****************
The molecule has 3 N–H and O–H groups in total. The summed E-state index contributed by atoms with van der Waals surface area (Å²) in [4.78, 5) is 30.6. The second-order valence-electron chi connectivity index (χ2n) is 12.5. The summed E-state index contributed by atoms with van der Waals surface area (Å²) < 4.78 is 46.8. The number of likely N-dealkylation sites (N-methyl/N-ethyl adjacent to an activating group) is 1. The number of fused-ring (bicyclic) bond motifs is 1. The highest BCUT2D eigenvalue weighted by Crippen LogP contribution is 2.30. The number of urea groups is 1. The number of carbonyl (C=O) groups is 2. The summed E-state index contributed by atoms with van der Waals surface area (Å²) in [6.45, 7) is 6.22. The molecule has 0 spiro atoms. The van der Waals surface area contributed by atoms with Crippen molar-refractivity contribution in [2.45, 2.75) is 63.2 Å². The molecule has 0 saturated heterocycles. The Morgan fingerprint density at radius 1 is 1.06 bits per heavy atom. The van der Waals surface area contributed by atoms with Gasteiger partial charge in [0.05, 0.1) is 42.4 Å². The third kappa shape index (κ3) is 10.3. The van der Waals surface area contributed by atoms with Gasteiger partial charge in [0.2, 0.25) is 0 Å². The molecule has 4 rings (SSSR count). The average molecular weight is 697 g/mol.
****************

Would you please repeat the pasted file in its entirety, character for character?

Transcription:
The molecule has 3 N–H and O–H groups in total. The summed E-state index contributed by atoms with van der Waals surface area (Å²) in [4.78, 5) is 30.6. The second-order valence-electron chi connectivity index (χ2n) is 12.5. The summed E-state index contributed by atoms with van der Waals surface area (Å²) < 4.78 is 46.8. The number of likely N-dealkylation sites (N-methyl/N-ethyl adjacent to an activating group) is 1. The number of fused-ring (bicyclic) bond motifs is 1. The highest BCUT2D eigenvalue weighted by Crippen LogP contribution is 2.30. The number of urea groups is 1. The number of carbonyl (C=O) groups is 2. The summed E-state index contributed by atoms with van der Waals surface area (Å²) in [6.45, 7) is 6.22. The molecule has 0 spiro atoms. The van der Waals surface area contributed by atoms with Crippen molar-refractivity contribution in [2.45, 2.75) is 63.2 Å². The molecule has 0 saturated heterocycles. The Morgan fingerprint density at radius 1 is 1.06 bits per heavy atom. The van der Waals surface area contributed by atoms with Gasteiger partial charge in [0.05, 0.1) is 42.4 Å². The third kappa shape index (κ3) is 10.3. The van der Waals surface area contributed by atoms with Gasteiger partial charge in [0.2, 0.25) is 0 Å². The molecule has 4 rings (SSSR count). The average molecular weight is 697 g/mol.